The ice maker in your refrigerator is designed for convenience. Having a refrigerator with an automatic ice maker allows you to enjoy ice cold beverages every day without needing to constantly refill ice trays in your sink. Whether you need a larger amount of ice for a family event, birthday party, or the big game, you can rely on your ice maker to give you ice on demand.
For this reason, it is a huge inconvenience when ice keeps getting stuck in your ice maker or potentially fails to produce enough ice at all. When it comes to troubleshooting ice makers and determining the cause of the problem, there are a number of different components you’ll need to inspect, check, and keep an eye out for.
Overall, if ice keeps getting stuck in your ice maker and will not eject, it may be caused by a faulty ice cube ejector gear, ejector motor, ice mold heater, or thermostat. In other situations, ice clumps that form in the bucket, as a result of constantly opening and closing the refrigerator door, can also make it impossible for the ice to be ejected from the ice maker.
Continue reading to learn some easy fixes for when ice keeps getting stuck in your ice maker, along with other common ice maker issues and solutions to help you avoid extensive ice maker repairs.
Table of Contents
How Do Refrigerator Ice Makers Work?
Regardless of the model of your refrigerator, most ice makers function using the same principles. The ice maker receives water through the water supply line that is connected to the external water pipe. Depending on your particular refrigerator, it may also have a water filter which will need to be changed on a regular basis.
The water supply is regulated by a water valve, which is regulated by the ice maker’s thermostat. Ice is produced inside of the ice mold and once the water is frozen, the ice maker heats the mold slightly to dislodge the cubes. A sensor measures the temperature of the water and waits for it to reach a certain temperature. Once the temperature is reached, it knows that the water is frozen and the cubes are ready to be dislodged.
The control arm is what frees the mold and ejects the ice cubes into the collection bucket. Once this bucket is full the ice maker sensor will turn off the unit to prevent the system from overflowing.
Reason Why Ice Keeps Getting Stuck in the Ice Maker
Now that you understand how an ice maker is supposed to function, this should shed some light on what might cause ice to become stuck in the ice maker. Here are some of the most common causes and solutions:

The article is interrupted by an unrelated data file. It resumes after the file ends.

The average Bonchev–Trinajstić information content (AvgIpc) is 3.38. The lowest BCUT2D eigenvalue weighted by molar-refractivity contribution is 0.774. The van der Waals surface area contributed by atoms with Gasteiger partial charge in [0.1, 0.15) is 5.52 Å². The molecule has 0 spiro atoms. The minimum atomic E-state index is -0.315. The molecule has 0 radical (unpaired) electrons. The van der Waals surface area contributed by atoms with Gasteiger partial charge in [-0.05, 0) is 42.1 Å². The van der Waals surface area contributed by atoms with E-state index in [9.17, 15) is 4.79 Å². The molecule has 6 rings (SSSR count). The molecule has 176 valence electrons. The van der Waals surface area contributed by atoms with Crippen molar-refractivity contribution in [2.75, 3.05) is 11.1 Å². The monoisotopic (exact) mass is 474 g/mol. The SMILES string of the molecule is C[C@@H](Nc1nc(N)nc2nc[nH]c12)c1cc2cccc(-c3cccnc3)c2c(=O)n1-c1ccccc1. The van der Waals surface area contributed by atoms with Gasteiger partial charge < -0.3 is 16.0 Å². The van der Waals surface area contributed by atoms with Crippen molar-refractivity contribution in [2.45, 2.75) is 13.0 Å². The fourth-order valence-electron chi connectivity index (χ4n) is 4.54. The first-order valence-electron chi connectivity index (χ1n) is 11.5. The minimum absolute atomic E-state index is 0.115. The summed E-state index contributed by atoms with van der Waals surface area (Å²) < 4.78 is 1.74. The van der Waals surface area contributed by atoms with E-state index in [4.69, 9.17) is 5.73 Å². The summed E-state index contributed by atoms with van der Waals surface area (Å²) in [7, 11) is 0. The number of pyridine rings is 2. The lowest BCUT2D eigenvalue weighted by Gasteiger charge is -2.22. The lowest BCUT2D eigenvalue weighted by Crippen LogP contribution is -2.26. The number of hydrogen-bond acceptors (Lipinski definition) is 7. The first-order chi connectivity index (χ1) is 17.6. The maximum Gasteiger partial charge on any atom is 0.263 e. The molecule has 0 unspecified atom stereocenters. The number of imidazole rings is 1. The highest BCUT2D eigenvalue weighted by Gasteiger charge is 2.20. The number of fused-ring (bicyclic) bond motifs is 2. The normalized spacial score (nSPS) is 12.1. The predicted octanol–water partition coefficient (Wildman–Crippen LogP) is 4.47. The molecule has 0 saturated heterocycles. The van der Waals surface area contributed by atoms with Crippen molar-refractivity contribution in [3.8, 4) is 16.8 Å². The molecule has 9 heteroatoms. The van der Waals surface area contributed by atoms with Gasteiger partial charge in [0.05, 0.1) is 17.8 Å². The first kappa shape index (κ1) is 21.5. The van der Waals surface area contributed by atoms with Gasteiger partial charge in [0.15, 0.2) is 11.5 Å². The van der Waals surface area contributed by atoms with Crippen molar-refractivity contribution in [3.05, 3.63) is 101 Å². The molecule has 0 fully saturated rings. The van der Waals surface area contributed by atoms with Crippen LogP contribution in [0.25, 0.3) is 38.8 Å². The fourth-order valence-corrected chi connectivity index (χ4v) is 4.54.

1. Ice Cube Ejector Gear
To locate the ice cube ejector gear on your refrigerator, you’ll want to refer to the instruction manual. The ejector gear is responsible for controlling when the ice is ejected, consisting of two plastic cogs that interlock together. If there are any issues with these two gears or if they have become worn over time, the entire ejector gear assembly will need to be replaced.
During inspection, you should also check that the gearbox isn’t frozen over and that the mold is capable of ejecting ice. Oftentimes, on component models it’s possible to only replace the ejector gear. If you have a modular unit, replacing the individual gears may not be possible and you likely will have to replace the entire control module.
2. Ejector Motor
The ice maker’s ejector motor is designed to control the ice as it is ejected. If you are able to replace individual components, it may be possible to test and replace the ejector motor only, as needed. To do this, start by dismantling your ice maker and locating the ejector motor. Detach the wires and inspect the terminals. If you notice corrosion on the terminals, these will need to be cleaned or possibly replaced.
Then, use a multimeter to check the motor for continuity. To do this, place the multimeter in resistance mode and test to verify that the motor is a complete circuit. If the motor is healthy, it will display resistance between 500 and 600 ohms. If the display shows infinite resistance, you have a faulty motor that needs to be replaced.
3. Ice Mold Heater
One of the most common reasons that ice gets stuck in the ice maker has to do with the ice mold heater. The heater is responsible for heating the mold just enough to allow the ice to slide out. It is usually found right underneath the ice mold trays, connected to two wires.